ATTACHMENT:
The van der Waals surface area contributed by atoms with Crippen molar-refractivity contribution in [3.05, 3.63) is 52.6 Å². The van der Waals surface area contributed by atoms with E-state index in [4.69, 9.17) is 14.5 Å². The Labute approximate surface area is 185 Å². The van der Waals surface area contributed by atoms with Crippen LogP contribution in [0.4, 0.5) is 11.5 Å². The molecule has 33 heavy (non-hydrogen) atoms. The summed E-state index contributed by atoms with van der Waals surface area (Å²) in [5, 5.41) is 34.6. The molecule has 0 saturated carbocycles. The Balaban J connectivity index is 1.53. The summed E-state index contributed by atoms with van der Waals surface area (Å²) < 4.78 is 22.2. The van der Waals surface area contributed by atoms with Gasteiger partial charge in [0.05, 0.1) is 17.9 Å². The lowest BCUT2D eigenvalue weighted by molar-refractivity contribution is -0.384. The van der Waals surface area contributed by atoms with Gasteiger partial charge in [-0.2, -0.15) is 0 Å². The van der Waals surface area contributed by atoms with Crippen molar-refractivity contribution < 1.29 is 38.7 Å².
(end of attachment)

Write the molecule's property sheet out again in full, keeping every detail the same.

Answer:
The van der Waals surface area contributed by atoms with Crippen molar-refractivity contribution in [3.05, 3.63) is 52.6 Å². The van der Waals surface area contributed by atoms with E-state index in [4.69, 9.17) is 14.5 Å². The Labute approximate surface area is 185 Å². The van der Waals surface area contributed by atoms with Crippen LogP contribution in [0.4, 0.5) is 11.5 Å². The molecule has 33 heavy (non-hydrogen) atoms. The summed E-state index contributed by atoms with van der Waals surface area (Å²) in [5, 5.41) is 34.6. The molecule has 0 saturated carbocycles. The Balaban J connectivity index is 1.53. The summed E-state index contributed by atoms with van der Waals surface area (Å²) < 4.78 is 22.2. The van der Waals surface area contributed by atoms with Gasteiger partial charge in [0.05, 0.1) is 17.9 Å². The lowest BCUT2D eigenvalue weighted by molar-refractivity contribution is -0.384. The van der Waals surface area contributed by atoms with Gasteiger partial charge in [-0.2, -0.15) is 0 Å². The van der Waals surface area contributed by atoms with Crippen molar-refractivity contribution < 1.29 is 38.7 Å².